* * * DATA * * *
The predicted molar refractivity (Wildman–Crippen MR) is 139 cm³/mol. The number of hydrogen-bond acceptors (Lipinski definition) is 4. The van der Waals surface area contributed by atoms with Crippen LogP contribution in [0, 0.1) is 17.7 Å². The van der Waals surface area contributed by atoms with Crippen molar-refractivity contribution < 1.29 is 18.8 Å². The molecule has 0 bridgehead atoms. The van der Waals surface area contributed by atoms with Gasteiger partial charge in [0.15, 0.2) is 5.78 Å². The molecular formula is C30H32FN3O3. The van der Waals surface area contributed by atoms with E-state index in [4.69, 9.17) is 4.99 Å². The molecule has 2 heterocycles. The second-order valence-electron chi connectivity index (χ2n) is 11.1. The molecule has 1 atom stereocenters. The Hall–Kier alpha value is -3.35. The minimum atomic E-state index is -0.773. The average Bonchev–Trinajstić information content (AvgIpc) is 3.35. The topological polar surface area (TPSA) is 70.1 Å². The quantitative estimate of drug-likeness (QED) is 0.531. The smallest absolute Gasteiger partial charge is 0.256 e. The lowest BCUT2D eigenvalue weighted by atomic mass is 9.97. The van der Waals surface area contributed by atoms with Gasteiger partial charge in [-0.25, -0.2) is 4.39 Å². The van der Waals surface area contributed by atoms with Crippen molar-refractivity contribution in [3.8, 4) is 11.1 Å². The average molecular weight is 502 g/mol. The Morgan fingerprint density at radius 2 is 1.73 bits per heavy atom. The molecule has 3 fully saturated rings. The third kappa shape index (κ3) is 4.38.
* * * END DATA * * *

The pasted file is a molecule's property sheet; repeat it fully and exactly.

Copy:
The predicted molar refractivity (Wildman–Crippen MR) is 139 cm³/mol. The number of hydrogen-bond acceptors (Lipinski definition) is 4. The van der Waals surface area contributed by atoms with Crippen LogP contribution in [0, 0.1) is 17.7 Å². The van der Waals surface area contributed by atoms with Crippen molar-refractivity contribution < 1.29 is 18.8 Å². The molecule has 0 bridgehead atoms. The van der Waals surface area contributed by atoms with Gasteiger partial charge in [0.15, 0.2) is 5.78 Å². The molecular formula is C30H32FN3O3. The van der Waals surface area contributed by atoms with E-state index in [4.69, 9.17) is 4.99 Å². The molecule has 2 heterocycles. The second-order valence-electron chi connectivity index (χ2n) is 11.1. The molecule has 1 atom stereocenters. The Hall–Kier alpha value is -3.35. The minimum atomic E-state index is -0.773. The average Bonchev–Trinajstić information content (AvgIpc) is 3.35. The topological polar surface area (TPSA) is 70.1 Å². The quantitative estimate of drug-likeness (QED) is 0.531. The smallest absolute Gasteiger partial charge is 0.256 e. The lowest BCUT2D eigenvalue weighted by atomic mass is 9.97. The van der Waals surface area contributed by atoms with Gasteiger partial charge in [-0.25, -0.2) is 4.39 Å². The van der Waals surface area contributed by atoms with Crippen molar-refractivity contribution in [3.8, 4) is 11.1 Å². The average molecular weight is 502 g/mol. The Morgan fingerprint density at radius 2 is 1.73 bits per heavy atom. The molecule has 3 fully saturated rings. The third kappa shape index (κ3) is 4.38.